Dispatch from Redfish Wonderland
What does a fishing writer do with a few days of “vacation” time? This might come as a shock to you, but, well… I go fishing. Thing is, when I get to choose where I go and what I fish for, my pattern in the last several years has been to visit Louisiana to fish for redfish (red drum) on the fly.
As I write this, I’m in Venice, Louisiana, with my friend and co-host from the Field & Stream “Fly Talk” blog Tim Romano. There’s no agenda. No work assignments. Just fishing for fun. And as you can tell from this photo of a fish I caught today, it’s ON.
That’s good to see, because this is the second time I’ve been fishing in Louisiana since the BP oil spill disaster. We didn’t know the fate of this amazing fishery after the tragedy happened, and many scientists say we won’t know the full-scale impact of that spill until years down the road. But right now, from what I see, and what I am catching, I am impressed by the apparent resilience of Mother Nature.
Of course, we saw this several years ago as well, after Hurricane Katrina devastated the region. While it took much time and effort for the communities in this area to get back on their feet, one of the first things to rebound and help lead a recovery was the regional sport fishery.
If you’ve never fished Louisiana, you have to put it on your to-do list. You won’t find many fancy resorts and white sandy beaches along most of the marshy Louisiana coast. But what you will find is a very strong fishing culture, great people, great food, amazing wildlife, and a huge variety of big fish.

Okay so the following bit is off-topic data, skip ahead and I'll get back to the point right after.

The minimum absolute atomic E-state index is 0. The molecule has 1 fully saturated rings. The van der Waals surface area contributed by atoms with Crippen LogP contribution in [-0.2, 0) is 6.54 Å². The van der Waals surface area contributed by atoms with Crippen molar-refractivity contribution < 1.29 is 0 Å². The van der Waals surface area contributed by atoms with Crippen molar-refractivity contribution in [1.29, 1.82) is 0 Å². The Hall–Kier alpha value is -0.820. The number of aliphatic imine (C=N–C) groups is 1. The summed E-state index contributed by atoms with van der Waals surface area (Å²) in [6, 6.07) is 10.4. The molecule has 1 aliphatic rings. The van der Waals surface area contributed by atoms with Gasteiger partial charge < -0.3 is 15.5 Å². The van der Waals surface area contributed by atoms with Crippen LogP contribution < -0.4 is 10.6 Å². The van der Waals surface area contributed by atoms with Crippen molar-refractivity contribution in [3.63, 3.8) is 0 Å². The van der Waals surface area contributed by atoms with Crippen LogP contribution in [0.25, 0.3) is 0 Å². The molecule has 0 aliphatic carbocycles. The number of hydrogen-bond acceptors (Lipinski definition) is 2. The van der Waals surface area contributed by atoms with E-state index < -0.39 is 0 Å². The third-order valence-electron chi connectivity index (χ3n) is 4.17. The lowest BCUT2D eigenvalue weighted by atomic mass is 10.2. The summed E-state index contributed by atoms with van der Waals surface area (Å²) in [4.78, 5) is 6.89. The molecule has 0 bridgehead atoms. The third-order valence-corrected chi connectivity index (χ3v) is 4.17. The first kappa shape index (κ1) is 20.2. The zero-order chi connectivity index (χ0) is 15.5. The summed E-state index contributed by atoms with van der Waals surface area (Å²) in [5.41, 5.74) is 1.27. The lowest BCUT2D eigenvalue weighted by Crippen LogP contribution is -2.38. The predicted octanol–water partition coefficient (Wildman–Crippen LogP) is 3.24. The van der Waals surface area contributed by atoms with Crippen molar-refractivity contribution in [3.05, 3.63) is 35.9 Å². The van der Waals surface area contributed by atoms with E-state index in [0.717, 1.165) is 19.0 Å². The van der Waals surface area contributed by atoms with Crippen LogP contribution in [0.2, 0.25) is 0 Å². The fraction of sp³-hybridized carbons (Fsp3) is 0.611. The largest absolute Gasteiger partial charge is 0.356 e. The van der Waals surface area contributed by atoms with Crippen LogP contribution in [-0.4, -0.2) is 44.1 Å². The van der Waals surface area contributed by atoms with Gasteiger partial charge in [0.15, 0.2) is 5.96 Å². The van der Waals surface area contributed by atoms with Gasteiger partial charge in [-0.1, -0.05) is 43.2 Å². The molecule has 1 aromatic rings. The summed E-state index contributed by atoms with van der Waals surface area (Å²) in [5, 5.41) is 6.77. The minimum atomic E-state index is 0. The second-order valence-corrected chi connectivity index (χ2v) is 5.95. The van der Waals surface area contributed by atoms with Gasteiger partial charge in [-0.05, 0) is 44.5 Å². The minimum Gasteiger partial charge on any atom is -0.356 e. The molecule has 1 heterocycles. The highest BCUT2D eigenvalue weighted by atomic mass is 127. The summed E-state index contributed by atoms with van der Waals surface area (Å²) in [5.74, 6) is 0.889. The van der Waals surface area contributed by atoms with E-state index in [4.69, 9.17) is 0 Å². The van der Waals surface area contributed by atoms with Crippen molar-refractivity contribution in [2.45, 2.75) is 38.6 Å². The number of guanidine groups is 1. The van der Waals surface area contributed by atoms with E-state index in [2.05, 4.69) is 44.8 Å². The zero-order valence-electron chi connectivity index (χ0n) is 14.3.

My favorites are the redfish, because I think they are some of the most interesting fish you can catch on a fly rod. First off, they just kind of sneak up on you (or you sneak up on them) in the murky flats. By the time you see one, you have scant seconds to make a cast. Wait, and it’s usually too late. But if you can make a decent cast, redfish will usually reward you by eating your fly. And they fight hard.
I’ve never been disappointed with a Louisiana fishing trip. Sure, there are times when I catch fewer fish than I hope, or it rains, or the wind blows. But even then, I inevitably leave with great memories and deeper appreciation of a magical wild place.
And that’s what a great fishing trip should really be all about, isn’t it?